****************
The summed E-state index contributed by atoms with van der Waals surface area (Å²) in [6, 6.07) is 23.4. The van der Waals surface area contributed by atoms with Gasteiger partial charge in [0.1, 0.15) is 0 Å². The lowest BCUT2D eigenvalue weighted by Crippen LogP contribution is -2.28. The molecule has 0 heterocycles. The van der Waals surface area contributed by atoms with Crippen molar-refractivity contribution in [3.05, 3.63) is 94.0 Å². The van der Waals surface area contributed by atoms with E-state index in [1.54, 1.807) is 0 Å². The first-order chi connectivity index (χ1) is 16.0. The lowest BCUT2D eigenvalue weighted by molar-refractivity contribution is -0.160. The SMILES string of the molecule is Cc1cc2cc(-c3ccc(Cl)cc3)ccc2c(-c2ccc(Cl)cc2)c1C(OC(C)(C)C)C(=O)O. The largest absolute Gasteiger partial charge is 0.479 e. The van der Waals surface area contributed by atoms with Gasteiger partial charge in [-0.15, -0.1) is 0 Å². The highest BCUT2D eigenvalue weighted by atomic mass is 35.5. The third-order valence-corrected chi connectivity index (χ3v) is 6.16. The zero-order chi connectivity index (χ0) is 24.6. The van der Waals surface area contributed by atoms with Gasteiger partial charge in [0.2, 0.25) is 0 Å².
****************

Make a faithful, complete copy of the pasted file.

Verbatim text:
The summed E-state index contributed by atoms with van der Waals surface area (Å²) in [6, 6.07) is 23.4. The van der Waals surface area contributed by atoms with Gasteiger partial charge in [0.1, 0.15) is 0 Å². The lowest BCUT2D eigenvalue weighted by Crippen LogP contribution is -2.28. The molecule has 0 heterocycles. The van der Waals surface area contributed by atoms with Crippen molar-refractivity contribution in [3.05, 3.63) is 94.0 Å². The van der Waals surface area contributed by atoms with E-state index in [1.54, 1.807) is 0 Å². The first-order chi connectivity index (χ1) is 16.0. The lowest BCUT2D eigenvalue weighted by molar-refractivity contribution is -0.160. The SMILES string of the molecule is Cc1cc2cc(-c3ccc(Cl)cc3)ccc2c(-c2ccc(Cl)cc2)c1C(OC(C)(C)C)C(=O)O. The largest absolute Gasteiger partial charge is 0.479 e. The van der Waals surface area contributed by atoms with Gasteiger partial charge in [-0.15, -0.1) is 0 Å². The highest BCUT2D eigenvalue weighted by atomic mass is 35.5. The third-order valence-corrected chi connectivity index (χ3v) is 6.16. The zero-order chi connectivity index (χ0) is 24.6. The van der Waals surface area contributed by atoms with Gasteiger partial charge in [0.2, 0.25) is 0 Å².